GGML keen on local content compliance

GGML keen on local content compliance

GEITA Gold Mine Limited (GGML) has issued a 90-day ultimatum to all foreign companies that supply it with goods and services to comply with the local content regulations or lose the lucrative business.

The mining company, the country’s largest gold producer in the country, issued the ultimatum in its resolve to ensure 81 per cent of its goods and services are procured from within the country by December, this year.

GGML spends a total of 449million US dollars (over 1.04trn/) annually on goods and services, however, a chunk of the monies ends up in foreign-owned companies, thus limiting the company's effectiveness in complying with local content law.

The giant gold firm said it is targeting to ensure 81 per cent of its goods and services are procured from the country by December this year.

GGML's Business Development Specialist, Reward Tenga told a business forum involving miners, businesspeople, financial institutions, and the government during the Geita International Mining Machinery, Technology and Investment expo held at Bombambili grounds in the outskirts of the town.

Mr Tenga said the firm has written letters of notice to 73 companies, demanding them to explain how they comply with the state's mining (Local content) (amendments) regulations of 2019. "We have service contracts with 53 foreign companies.

“We have directed them to ensure they comply with the local content regulations or forget extending their contracts," he said. Three foreign companies including Capital Drilling and AMS have begun complying with the regulation.

The specialist detailed that although some companies have a certificate of compliance, their registrations are in the offshore countries.

The regulations require foreign companies referred to as non-indigenous Tanzanian companies to have a minimum of 20 per cent of the company's share held by citizens to qualify to provide goods or services in the mining sector.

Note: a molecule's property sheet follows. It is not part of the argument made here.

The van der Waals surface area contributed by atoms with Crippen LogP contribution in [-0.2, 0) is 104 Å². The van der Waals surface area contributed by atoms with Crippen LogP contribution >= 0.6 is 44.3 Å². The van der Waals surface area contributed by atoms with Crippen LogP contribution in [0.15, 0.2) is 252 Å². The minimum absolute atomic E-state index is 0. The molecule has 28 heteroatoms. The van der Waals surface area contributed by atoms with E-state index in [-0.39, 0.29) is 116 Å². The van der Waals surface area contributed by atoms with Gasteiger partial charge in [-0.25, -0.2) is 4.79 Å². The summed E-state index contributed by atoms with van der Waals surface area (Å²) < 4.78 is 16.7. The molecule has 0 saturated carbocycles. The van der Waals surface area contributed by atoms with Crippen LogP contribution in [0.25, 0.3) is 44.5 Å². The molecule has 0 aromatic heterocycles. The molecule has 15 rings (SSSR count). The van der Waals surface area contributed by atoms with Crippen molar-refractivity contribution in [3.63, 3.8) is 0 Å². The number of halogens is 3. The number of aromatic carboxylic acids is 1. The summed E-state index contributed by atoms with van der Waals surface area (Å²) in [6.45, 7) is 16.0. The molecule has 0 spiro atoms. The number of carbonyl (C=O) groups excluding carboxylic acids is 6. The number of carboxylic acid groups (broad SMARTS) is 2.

According to Tenga, of the total spending, about 331million US dollars (over 768.4bn/-) qualify to be retained for local content but it may be found that only eight per cent of companies involved are from Geita.

“Our target also is to increase Geita -based companies to reach at least 10 per cent," he said, adding; “In some cases, using foreign products cannot be avoided.”

He said products such as chemicals are only manufactured abroad and therefore limiting the company's ability from out-sourcing such goods in the country.

The mining company acknowledged that it is overly expensive importing goods and services from a foreign country and that it is open for discussion and suggestions to better improve local content.

Joseph Mangilima, GGML's Manager for Community Affairs said the company had made headways in implementing local content.  

GGML, which produces 40 to 50kilogrammes of gold daily, has employed 3,500 staff. Mangilima said the giant gold producer pays three per cent service levy to the Geita Council and Geita Town Council. Between 2018 and 2020, he said the company has been paying over 9bn/- every year as part of its 0.7 per cent of its gross revenue.

"About 70 per cent of managers at the company are Tanzanians. We aim to increase procurements to over 80 per cent... this calls for local businesspeople to ensure they improve their products and services to meet the acceptable standards," he said.

Tanzania Chamber of Commerce, Industry and Agriculture (TCCIA) Geita Regional Chairman Eng Chacha Wambura faulted GGML procurement policy, saying it has been sidelining local businesspeople. 

He urged the company to set up a conducive environment and fair playing grounds between foreign companies and locals when floating tenders.

"Consider placing us together with a manufacturing company in Dubai, India or China in a bid. It is obvious their products will be cheaper than ours," he said. "As local businesspeople we buy the same goods from the manufacturer that you want us to compete with for same tender."

The chairman warned, however, Tanzanians winning bids to supply goods and services to exercise diligence and professionalism that could encourage the buyer rather than discouraging and thus pushing them to outsource the same service from the foreign company.

Assistant Mining Commissioner Terence Thomas said the government decision to review the mining law has transformed the entire sector which includes legalising and setting up regulatory frameworks for corporate social responsibilities among companies.

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